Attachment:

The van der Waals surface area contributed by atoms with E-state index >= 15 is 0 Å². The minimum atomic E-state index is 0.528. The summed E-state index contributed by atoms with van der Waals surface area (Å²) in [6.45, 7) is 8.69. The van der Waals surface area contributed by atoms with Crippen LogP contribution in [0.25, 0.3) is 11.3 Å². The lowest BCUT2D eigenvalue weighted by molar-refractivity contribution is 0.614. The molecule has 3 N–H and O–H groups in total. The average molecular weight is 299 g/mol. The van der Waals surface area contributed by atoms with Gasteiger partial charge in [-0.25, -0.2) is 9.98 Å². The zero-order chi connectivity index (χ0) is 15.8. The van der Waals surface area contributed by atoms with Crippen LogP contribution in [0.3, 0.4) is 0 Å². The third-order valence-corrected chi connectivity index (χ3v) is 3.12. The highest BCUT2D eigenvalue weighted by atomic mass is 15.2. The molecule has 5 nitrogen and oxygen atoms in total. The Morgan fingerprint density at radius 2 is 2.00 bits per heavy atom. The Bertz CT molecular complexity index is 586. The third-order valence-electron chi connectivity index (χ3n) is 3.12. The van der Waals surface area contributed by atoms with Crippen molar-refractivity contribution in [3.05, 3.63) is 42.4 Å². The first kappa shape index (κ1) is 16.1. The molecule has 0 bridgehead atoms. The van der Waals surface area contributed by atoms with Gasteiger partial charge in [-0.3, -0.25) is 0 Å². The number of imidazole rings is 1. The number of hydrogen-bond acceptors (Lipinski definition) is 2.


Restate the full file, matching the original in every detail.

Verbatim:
The van der Waals surface area contributed by atoms with E-state index >= 15 is 0 Å². The minimum atomic E-state index is 0.528. The summed E-state index contributed by atoms with van der Waals surface area (Å²) in [6.45, 7) is 8.69. The van der Waals surface area contributed by atoms with Crippen LogP contribution in [0.25, 0.3) is 11.3 Å². The lowest BCUT2D eigenvalue weighted by molar-refractivity contribution is 0.614. The molecule has 3 N–H and O–H groups in total. The average molecular weight is 299 g/mol. The van der Waals surface area contributed by atoms with Gasteiger partial charge in [-0.25, -0.2) is 9.98 Å². The zero-order chi connectivity index (χ0) is 15.8. The van der Waals surface area contributed by atoms with Crippen LogP contribution in [0.3, 0.4) is 0 Å². The third-order valence-corrected chi connectivity index (χ3v) is 3.12. The highest BCUT2D eigenvalue weighted by atomic mass is 15.2. The molecule has 5 nitrogen and oxygen atoms in total. The Morgan fingerprint density at radius 2 is 2.00 bits per heavy atom. The Bertz CT molecular complexity index is 586. The third-order valence-electron chi connectivity index (χ3n) is 3.12. The van der Waals surface area contributed by atoms with Crippen molar-refractivity contribution in [3.05, 3.63) is 42.4 Å². The first kappa shape index (κ1) is 16.1. The molecule has 0 bridgehead atoms. The van der Waals surface area contributed by atoms with Gasteiger partial charge in [-0.3, -0.25) is 0 Å². The number of imidazole rings is 1. The number of hydrogen-bond acceptors (Lipinski definition) is 2.